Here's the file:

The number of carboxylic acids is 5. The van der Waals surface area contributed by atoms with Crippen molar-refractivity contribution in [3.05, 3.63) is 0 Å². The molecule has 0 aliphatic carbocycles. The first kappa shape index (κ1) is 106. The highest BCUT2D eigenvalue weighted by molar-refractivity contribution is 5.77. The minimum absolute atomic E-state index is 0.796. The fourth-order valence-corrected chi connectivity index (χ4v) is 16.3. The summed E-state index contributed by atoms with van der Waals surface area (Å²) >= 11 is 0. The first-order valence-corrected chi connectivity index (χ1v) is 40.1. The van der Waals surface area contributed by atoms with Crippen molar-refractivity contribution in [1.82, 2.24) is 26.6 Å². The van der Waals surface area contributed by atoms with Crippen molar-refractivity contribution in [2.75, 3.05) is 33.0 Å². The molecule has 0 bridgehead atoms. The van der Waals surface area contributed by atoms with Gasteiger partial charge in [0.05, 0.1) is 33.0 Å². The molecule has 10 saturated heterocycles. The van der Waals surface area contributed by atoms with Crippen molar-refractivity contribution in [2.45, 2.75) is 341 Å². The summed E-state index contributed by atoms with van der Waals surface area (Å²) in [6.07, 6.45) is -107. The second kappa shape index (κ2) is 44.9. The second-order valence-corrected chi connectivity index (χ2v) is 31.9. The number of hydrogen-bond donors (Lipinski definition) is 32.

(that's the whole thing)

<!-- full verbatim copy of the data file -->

The number of carboxylic acids is 5. The van der Waals surface area contributed by atoms with Crippen molar-refractivity contribution in [3.05, 3.63) is 0 Å². The molecule has 0 aliphatic carbocycles. The first kappa shape index (κ1) is 106. The highest BCUT2D eigenvalue weighted by molar-refractivity contribution is 5.77. The minimum absolute atomic E-state index is 0.796. The fourth-order valence-corrected chi connectivity index (χ4v) is 16.3. The summed E-state index contributed by atoms with van der Waals surface area (Å²) >= 11 is 0. The first-order valence-corrected chi connectivity index (χ1v) is 40.1. The van der Waals surface area contributed by atoms with Crippen molar-refractivity contribution in [1.82, 2.24) is 26.6 Å². The van der Waals surface area contributed by atoms with Crippen molar-refractivity contribution in [2.75, 3.05) is 33.0 Å². The molecule has 0 bridgehead atoms. The van der Waals surface area contributed by atoms with Gasteiger partial charge in [0.05, 0.1) is 33.0 Å². The molecule has 10 saturated heterocycles. The van der Waals surface area contributed by atoms with Crippen molar-refractivity contribution in [2.45, 2.75) is 341 Å². The summed E-state index contributed by atoms with van der Waals surface area (Å²) in [6.07, 6.45) is -107. The second kappa shape index (κ2) is 44.9. The second-order valence-corrected chi connectivity index (χ2v) is 31.9. The number of hydrogen-bond donors (Lipinski definition) is 32.